After a week of growing speculation about electric car maker Tesla Motors' latest innovation, Chief Executive Elon Musk on Thursday night announced nothing more exotic than some new safety features and a boosted four-wheel-drive "D" version of the company's current Model S.
Tech and car buffs alike had been transfixed by a tantalizingly cryptic tweet Musk sent a week ago:
In the end, no fully self-driving car or other futuristic product was unveiled at the municipal airport in Hawthorne, near Los Angeles, which is home to Musk's other bleeding-edge enterprise, the rocket company SpaceX. Instead, the "D" is the designation for the dual-motor front-wheel-drive upgrade of the Model S — the second electric motor will allow the D to squeeze about 10 extra miles out of a single charge, with the newly designated top-of-the-line model able to go from zero to 60 mph in 3.2 seconds, Tesla said. "You'll be able to choose three settings: normal, sport and insane," Musk said after a robotic arm raised a chassis of the new car onto the stage.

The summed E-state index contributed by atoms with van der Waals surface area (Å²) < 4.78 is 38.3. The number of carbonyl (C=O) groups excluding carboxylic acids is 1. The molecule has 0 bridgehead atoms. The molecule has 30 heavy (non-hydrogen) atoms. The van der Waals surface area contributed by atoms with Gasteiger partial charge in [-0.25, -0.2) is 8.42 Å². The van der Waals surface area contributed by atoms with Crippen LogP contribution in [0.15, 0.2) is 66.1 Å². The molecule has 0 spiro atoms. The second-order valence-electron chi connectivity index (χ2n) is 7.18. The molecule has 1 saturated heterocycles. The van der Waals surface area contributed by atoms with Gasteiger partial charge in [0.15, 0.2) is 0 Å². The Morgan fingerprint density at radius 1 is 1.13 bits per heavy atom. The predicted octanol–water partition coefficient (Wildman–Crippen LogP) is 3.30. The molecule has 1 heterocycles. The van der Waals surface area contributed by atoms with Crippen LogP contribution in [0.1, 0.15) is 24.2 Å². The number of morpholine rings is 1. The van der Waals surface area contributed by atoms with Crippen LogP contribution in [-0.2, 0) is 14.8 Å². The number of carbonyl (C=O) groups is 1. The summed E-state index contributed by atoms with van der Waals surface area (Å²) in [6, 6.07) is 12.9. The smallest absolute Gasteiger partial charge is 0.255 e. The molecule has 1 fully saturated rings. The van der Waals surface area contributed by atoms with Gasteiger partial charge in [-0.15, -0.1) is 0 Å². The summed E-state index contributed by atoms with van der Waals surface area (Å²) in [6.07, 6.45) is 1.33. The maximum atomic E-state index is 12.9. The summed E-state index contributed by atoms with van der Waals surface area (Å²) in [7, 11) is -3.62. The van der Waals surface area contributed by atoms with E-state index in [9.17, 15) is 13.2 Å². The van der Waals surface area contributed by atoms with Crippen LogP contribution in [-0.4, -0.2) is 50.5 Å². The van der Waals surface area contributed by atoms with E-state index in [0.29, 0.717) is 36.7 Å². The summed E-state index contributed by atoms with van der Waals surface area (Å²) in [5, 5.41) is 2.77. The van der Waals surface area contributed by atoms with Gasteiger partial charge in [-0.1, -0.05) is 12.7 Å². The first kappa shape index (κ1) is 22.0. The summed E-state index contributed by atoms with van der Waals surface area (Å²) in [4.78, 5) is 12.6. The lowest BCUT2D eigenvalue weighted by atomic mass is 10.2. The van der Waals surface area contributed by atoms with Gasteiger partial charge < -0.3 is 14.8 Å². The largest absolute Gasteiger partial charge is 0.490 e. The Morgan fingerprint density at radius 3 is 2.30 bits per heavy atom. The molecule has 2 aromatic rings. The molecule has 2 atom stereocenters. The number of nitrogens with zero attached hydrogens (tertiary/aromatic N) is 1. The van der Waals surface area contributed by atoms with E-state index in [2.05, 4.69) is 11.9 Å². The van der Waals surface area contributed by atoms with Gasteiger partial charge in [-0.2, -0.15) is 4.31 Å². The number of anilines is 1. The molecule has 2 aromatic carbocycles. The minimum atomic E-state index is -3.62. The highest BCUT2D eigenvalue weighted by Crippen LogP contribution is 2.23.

The new safety features highlighted Thursday night are called Autopilot. They include sensors that Tesla said will be able to read speed-limit signs and slow the car down accordingly, a system that will change lanes automatically when the driver uses the turn signal and will allow the car to park itself, and 360-degree sonic sensors be able to sense "soft objects" like people and animals. "It's like active safety [within] the limit" of affordable science and regulations, Musk said.
— M. Alex Johnson